Saturday, 13 December 2014

The Words That Define Me

Mama. It's a title I've wanted for so long. I had been calling myself Gypsy Mama for years before I actually became a Mother.

I remember when I was in Mozambique, women were often referred to as mae (mother) almost like we would say ma'am or miss, but it didn't have the same formal tone as those. If you were old enough to be a mother, people would call you mae. I had been trying to get pregnant for about 6 months before I got the job in Moz. and I remember thinking to myself that it was a blessing in disguise that I hadn't gotten pregnant straight away. Working internationally was a huge dream of mine and one I wouldn't have been able to fulfill if I had gotten pregnant as soon as I started trying. Interestingly, it was being there and working so closely with moms and kids that made me want to be a mother more than ever. I'll never forget the first time someone referred to me as Mae. I had been there for about 4 months and it was a man who sold fish in the market. I would purposely go back to that man to buy fish because I loved being called Mae. Mother.

Baby love in Moz

When I was newly pregnant, all I wanted to talk about was babies. Cloth diapers, baby wearing, breastfeeding. All the things I had wanted to do for the three years I had tried to become a Mom. After a few months of researching those things online, reading a few baby books and constantly chatting with other pregnant women about all things baby, I had more or less gotten it out of my system. I was still excited to become a Mom, but the desperation was gone. For years I had researched and thought for hours and hours a day about fertility. Then when I finally got pregnant it switched to baby things. For more than 3 years it seemed like motherhood was the only thing I thought about. I was mentally exhausted from so much focus on one area in my life. Sure, it is a huge area, but there are other areas of my life too. Other things I love and am interested in and I felt like I could finally devote some mental energy to those because my long quest to motherhood was finally well underway.

After Paloma was born and we emerged from the Period of Purple Crying  when she was about 10 weeks old, I felt more confident with my title as Mama. For the first few weeks it was almost like I was playing the role of a mother, (I even remember feeling self-conscious the first time I said the words "my daughter" to the nurse.) and she cried so much that it was hard to feel confident. But by the time she was 2 1/2 months old, I was really owning it. As I emerged from the sleep-deprived state that is the first few months of motherhood, I began to think once again about the other words that define me. I call myself Gypsy Mama afterall, and the Gypsy part is equally as important to me as the Mama part. I started spending a little time each day reading books like Half The Sky and watching socio-cultural documentaries while she napped. I felt happy to be feeding the fire of my other passions. If she were the be-all and end-all of my existence, that would be a little smothering for her eventually, wouldn't it?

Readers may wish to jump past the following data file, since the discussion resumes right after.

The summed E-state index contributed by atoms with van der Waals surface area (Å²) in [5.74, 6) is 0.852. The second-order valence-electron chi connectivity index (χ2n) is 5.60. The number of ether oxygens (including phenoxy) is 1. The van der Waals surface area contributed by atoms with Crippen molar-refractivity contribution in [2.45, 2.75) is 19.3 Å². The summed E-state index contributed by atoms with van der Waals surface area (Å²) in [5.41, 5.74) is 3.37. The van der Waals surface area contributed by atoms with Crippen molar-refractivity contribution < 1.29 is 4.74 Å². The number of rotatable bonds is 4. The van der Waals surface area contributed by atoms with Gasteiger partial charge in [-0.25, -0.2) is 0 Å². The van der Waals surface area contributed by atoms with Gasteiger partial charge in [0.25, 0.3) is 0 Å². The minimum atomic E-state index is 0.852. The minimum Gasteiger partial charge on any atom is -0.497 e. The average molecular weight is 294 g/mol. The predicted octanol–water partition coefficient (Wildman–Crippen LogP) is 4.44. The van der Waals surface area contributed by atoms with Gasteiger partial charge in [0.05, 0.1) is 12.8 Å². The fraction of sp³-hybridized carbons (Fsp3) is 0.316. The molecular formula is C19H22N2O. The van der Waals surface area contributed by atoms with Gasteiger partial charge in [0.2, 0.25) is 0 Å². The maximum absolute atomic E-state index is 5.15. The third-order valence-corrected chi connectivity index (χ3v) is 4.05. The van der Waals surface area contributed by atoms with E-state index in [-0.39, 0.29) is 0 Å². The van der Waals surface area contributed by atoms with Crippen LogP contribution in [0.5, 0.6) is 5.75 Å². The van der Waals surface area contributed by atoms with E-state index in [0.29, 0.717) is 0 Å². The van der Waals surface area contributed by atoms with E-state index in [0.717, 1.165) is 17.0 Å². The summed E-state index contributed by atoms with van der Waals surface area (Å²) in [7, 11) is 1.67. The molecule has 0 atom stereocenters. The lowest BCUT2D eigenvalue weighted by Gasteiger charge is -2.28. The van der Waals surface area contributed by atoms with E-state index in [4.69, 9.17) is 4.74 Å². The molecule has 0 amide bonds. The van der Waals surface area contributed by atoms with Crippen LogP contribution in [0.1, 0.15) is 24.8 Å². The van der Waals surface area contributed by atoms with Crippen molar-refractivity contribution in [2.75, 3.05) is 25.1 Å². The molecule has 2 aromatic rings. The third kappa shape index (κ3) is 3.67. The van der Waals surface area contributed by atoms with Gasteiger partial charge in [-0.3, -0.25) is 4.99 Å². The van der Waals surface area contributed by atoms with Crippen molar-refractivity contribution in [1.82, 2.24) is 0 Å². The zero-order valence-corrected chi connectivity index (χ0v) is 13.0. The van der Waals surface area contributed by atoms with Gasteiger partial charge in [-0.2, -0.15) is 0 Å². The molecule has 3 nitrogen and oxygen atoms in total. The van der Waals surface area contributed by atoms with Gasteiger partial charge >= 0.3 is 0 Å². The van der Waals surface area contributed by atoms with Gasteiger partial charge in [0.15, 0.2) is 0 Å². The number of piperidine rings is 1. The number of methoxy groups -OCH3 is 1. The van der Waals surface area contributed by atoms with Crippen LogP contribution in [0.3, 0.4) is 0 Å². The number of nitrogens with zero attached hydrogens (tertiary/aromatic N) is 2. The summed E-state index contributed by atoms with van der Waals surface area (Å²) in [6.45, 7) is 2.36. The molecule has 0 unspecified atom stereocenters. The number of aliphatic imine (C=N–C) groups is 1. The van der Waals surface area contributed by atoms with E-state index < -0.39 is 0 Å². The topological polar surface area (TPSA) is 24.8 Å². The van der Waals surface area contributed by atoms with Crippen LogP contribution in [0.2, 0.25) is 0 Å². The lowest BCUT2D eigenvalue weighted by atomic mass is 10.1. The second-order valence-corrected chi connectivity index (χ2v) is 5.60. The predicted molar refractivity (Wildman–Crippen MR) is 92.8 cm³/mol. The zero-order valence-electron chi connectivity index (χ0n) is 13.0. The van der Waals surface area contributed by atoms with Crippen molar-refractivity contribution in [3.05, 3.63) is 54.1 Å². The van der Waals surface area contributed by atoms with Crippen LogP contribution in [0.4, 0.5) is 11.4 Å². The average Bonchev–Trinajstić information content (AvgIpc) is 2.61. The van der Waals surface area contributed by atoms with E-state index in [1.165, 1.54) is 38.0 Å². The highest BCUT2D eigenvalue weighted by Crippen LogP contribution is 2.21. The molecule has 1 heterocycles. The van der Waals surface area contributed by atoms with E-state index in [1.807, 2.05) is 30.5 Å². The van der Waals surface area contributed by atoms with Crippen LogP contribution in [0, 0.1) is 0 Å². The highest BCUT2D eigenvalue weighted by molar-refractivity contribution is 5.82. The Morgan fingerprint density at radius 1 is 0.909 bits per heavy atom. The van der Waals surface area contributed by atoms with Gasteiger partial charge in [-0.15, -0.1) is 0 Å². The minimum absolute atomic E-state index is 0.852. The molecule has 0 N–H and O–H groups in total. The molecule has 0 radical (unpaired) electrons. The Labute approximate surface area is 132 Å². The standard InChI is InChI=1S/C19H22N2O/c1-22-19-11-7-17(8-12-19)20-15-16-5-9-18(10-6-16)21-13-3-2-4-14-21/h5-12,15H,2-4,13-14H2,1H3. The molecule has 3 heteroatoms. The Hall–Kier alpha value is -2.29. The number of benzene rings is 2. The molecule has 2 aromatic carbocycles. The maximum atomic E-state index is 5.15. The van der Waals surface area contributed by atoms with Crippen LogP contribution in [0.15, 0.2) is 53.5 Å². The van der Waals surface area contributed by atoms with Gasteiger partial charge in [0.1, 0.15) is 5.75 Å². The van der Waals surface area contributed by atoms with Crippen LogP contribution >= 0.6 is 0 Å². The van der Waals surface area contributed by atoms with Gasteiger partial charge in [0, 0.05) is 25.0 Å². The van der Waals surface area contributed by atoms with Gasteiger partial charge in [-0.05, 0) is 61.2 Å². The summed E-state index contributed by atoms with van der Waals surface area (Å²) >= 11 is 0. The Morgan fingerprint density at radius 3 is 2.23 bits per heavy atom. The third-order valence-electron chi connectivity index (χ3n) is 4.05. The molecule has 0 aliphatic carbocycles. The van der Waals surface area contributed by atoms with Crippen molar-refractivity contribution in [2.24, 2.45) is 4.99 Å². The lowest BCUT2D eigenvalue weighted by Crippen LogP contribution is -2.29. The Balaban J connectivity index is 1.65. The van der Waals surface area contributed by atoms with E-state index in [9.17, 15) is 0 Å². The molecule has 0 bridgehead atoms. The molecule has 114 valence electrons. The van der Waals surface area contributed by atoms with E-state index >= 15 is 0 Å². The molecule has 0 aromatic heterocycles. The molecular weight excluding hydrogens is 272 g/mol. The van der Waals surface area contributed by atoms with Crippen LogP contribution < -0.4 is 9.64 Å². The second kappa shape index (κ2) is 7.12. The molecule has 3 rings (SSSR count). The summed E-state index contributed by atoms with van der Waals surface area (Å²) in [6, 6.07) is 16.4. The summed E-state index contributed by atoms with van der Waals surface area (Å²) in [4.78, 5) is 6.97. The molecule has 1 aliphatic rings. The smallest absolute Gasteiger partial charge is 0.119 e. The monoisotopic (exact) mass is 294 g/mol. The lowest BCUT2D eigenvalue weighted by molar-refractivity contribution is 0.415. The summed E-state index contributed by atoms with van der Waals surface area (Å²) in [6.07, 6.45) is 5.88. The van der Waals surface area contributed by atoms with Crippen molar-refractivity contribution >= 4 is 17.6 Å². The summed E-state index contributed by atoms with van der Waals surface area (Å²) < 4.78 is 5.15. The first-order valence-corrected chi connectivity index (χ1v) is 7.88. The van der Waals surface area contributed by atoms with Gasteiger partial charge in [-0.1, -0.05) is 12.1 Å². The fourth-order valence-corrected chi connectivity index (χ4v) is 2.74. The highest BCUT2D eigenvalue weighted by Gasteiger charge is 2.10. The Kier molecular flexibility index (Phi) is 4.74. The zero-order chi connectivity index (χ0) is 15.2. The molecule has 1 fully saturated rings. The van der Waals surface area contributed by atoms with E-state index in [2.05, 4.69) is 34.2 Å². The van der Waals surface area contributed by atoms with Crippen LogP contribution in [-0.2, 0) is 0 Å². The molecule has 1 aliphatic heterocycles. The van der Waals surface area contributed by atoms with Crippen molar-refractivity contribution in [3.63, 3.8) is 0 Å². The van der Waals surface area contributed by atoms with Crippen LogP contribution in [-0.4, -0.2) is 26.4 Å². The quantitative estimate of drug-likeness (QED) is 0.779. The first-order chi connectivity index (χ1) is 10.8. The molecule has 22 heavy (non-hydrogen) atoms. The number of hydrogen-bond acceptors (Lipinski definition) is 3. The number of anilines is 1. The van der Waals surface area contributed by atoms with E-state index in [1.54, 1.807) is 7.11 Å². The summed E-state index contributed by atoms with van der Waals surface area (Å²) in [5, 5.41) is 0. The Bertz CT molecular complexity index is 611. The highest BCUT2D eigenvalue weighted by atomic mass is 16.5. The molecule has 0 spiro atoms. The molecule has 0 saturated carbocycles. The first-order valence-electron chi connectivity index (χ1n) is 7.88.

About 2 months old. She cried like a banshee this day!

In finding my passion for international development once again burning at full force and perhaps feeling stronger than ever after having succeeding in conquering my biggest dream of all - motherhood - I started my non-profit Mamas 4 Mamas at the end of September, just before Paloma turned 4 months old. I believe that it will be good for my daughter to see me pursuing my dreams and fighting for what I believe in. The best piece of parenting advice I ever received? Be the kind of woman you want your daughter to be. My biggest wish for her is that she never stop following her dreams. It is a dream come true for me to be running this initiative and to see how well it has been received by the community. I spend my free time (usually when she's asleep) working on the website, budget, researching... there's so much work that goes into running it, but when I'm working on something I love and I'm passionate about, it makes me feel excited about what may come of the work I'm doing. I like to daydream that Mamas 4 Mamas will really take off one day; that we will be able to secure great funding and running it could be my full time job. I imagine that Paloma would be proud of her Mama, just like she's proud of her Dad for being a successful musician.

It took me a few days to finish writing this post and there was one thought that kept circling my mind as I wrote and rewrote it in my mind. It's the fact that I am a woman and am incredibly fortunate to have grown up in a family, in a place, at a time when women are now more than ever, able to pursue the kind of dreams that I have. Andino and I are raising Paloma to believe that she can do anything or wear anything irregardless of her gender. Mamas 4 Mamas is a non-profit focused on women and based on the belief that strong, healthy women build strong, healthy communities. Andino and I had talked for years about starting a non-profit focused on international development, but it wasn't until we had a daughter that we decided to focus on maternal and infant health. For me, being a Mama and being a Gypsy Mama are intimately linked and I don't think I could be any other kind of Mama... My own Mom is a total hippy and is actually helping me run Mamas 4 Mamas. She raised us to be global citizens and set the example of always doing what she can for others - big and small. I want to be the same kind of role model for Paloma...

With The Original Gypsy Mama

1 comment:

  1. Absolutely beautiful. I admire ur persona its really inspiring and I hope ur daughter follows ur footsteps.

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